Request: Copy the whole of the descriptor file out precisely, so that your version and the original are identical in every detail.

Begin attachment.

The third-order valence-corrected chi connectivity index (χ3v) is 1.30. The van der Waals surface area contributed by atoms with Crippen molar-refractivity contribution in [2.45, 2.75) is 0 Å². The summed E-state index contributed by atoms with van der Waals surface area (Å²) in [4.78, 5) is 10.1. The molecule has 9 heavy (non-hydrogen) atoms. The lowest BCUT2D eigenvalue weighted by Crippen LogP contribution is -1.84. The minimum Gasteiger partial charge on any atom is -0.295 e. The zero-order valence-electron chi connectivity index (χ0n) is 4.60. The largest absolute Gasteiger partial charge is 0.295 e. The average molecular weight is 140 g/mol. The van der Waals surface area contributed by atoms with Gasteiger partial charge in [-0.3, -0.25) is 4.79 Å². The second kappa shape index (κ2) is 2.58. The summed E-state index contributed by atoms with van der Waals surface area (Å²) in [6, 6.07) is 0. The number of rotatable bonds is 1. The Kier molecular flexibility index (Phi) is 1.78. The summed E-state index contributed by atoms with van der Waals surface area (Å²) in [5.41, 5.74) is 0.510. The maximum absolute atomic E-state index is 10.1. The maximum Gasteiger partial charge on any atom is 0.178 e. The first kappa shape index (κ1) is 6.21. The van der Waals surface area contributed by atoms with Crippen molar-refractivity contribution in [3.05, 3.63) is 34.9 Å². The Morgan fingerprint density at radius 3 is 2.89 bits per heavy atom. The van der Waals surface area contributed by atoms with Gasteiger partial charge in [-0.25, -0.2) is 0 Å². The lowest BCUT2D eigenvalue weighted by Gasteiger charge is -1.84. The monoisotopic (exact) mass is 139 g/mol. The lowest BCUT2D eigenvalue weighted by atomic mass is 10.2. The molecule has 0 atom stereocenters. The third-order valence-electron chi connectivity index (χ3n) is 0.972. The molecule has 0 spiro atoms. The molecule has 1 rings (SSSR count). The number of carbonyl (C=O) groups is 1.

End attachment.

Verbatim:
The third-order valence-corrected chi connectivity index (χ3v) is 1.30. The van der Waals surface area contributed by atoms with Crippen molar-refractivity contribution in [2.45, 2.75) is 0 Å². The summed E-state index contributed by atoms with van der Waals surface area (Å²) in [4.78, 5) is 10.1. The molecule has 9 heavy (non-hydrogen) atoms. The lowest BCUT2D eigenvalue weighted by Crippen LogP contribution is -1.84. The minimum Gasteiger partial charge on any atom is -0.295 e. The zero-order valence-electron chi connectivity index (χ0n) is 4.60. The largest absolute Gasteiger partial charge is 0.295 e. The average molecular weight is 140 g/mol. The van der Waals surface area contributed by atoms with Gasteiger partial charge in [-0.3, -0.25) is 4.79 Å². The second kappa shape index (κ2) is 2.58. The summed E-state index contributed by atoms with van der Waals surface area (Å²) in [6, 6.07) is 0. The number of rotatable bonds is 1. The Kier molecular flexibility index (Phi) is 1.78. The summed E-state index contributed by atoms with van der Waals surface area (Å²) in [5.41, 5.74) is 0.510. The maximum absolute atomic E-state index is 10.1. The maximum Gasteiger partial charge on any atom is 0.178 e. The first kappa shape index (κ1) is 6.21. The van der Waals surface area contributed by atoms with Crippen molar-refractivity contribution in [3.05, 3.63) is 34.9 Å². The Morgan fingerprint density at radius 3 is 2.89 bits per heavy atom. The van der Waals surface area contributed by atoms with Gasteiger partial charge in [-0.25, -0.2) is 0 Å². The lowest BCUT2D eigenvalue weighted by Gasteiger charge is -1.84. The monoisotopic (exact) mass is 139 g/mol. The lowest BCUT2D eigenvalue weighted by atomic mass is 10.2. The molecule has 0 atom stereocenters. The third-order valence-electron chi connectivity index (χ3n) is 0.972. The molecule has 0 spiro atoms. The molecule has 1 rings (SSSR count). The number of carbonyl (C=O) groups is 1.